“Accordingly, we are confident there will be no financial impact to our investors,” he wrote. “While this investigation plays out, I and the other portfolio managers remain focused on managing the assets entrusted to us. We are confident that our ability — and my ability — to do so will not be affected.”
Cohen stressed that SAC has a “stable” capital base, partly because a lot of the money the firm oversees is its own internal capital. Read about why SAC may feel little redemption pressure.
Cohen also said the global economic environment plays to the firm’s strengths. “Despite significant issues in the global economy, there are indications that the stock market may be poised to have a reasonable year,” he wrote.
Steven A. Cohen
The continuation of Bush-era tax cuts and the Federal Reserve’s second round of quantitative easing, combined with the extra fiscal stimulus from reductions in Social Security taxes, should help economic growth accelerate and unemployment begin to trend down, he explained.
“With that backdrop, it is likely that stock volatility and stock/factor correlation will stay reasonably low, and this should create a reasonably attractive environment for stock pickers,” he added. Read about hedge-fund hopes for lower correlation.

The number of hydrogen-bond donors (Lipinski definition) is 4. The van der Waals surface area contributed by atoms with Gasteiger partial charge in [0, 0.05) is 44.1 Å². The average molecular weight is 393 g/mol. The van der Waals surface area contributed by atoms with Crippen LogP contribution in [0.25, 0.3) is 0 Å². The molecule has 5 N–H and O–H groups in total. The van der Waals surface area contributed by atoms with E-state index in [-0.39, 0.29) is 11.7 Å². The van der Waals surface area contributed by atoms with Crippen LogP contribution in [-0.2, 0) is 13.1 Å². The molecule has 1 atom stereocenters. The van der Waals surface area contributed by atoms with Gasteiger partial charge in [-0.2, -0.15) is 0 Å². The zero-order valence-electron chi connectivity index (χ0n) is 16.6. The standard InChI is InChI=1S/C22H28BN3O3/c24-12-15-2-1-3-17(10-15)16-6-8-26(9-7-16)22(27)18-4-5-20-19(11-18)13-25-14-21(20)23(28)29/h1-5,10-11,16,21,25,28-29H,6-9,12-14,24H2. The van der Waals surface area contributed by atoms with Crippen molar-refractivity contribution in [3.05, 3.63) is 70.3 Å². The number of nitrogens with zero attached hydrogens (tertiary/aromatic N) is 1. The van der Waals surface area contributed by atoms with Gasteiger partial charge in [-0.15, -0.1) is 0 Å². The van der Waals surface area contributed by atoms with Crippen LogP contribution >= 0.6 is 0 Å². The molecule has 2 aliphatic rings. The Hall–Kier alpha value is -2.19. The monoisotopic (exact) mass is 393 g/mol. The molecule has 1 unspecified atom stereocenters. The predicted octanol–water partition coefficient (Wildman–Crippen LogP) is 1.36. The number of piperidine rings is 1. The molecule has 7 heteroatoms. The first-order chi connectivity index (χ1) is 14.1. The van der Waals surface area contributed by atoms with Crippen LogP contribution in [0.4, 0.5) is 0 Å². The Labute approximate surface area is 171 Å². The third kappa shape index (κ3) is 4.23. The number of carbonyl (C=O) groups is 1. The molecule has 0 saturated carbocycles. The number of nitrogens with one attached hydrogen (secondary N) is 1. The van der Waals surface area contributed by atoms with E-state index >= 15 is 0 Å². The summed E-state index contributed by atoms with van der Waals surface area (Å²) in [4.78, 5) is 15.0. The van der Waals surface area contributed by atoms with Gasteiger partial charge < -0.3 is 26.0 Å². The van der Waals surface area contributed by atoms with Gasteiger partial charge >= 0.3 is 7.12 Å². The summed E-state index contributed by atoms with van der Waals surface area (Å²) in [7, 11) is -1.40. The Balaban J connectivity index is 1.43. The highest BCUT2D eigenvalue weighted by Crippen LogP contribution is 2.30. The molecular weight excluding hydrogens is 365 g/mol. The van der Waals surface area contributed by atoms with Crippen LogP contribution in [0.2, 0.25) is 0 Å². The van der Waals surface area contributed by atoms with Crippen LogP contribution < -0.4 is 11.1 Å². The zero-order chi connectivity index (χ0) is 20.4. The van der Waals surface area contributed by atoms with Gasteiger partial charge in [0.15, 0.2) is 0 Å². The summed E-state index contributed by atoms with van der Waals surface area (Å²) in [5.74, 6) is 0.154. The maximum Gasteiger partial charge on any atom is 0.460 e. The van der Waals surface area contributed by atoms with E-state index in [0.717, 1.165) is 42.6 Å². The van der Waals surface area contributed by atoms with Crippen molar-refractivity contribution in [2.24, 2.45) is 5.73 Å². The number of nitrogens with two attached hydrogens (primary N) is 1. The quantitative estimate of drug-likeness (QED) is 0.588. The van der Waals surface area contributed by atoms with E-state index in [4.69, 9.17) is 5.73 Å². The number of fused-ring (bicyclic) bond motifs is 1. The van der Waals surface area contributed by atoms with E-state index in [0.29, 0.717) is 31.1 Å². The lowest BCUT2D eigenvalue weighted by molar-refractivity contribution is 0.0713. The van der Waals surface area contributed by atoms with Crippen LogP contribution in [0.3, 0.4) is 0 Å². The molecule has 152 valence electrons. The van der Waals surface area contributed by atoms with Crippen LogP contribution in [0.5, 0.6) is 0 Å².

This may be a contrast to 2010, which the hedge-fund manager described as “strange.”
When the European sovereign-debt crisis erupted in the spring, volatility spiked and correlations reached record highs, according to Cohen. That makes it difficult for stock pickers to add value.
By the middle of the summer, government efforts to control the crisis and stimulate the economy made investors less concerned and correlation and volatility dropped, helping stock pickers outperform, he wrote.
SAC’s main hedge funds returned more than 14% in 2010. After losing more than 2% in the second quarter, they gained roughly 6% and more than 5% in the third and fourth quarters, according to the letter to investors.
Read the rest of he article here:
Cohen says insider probe won’t hurt SAC investors Hedge Funds - MarketWatch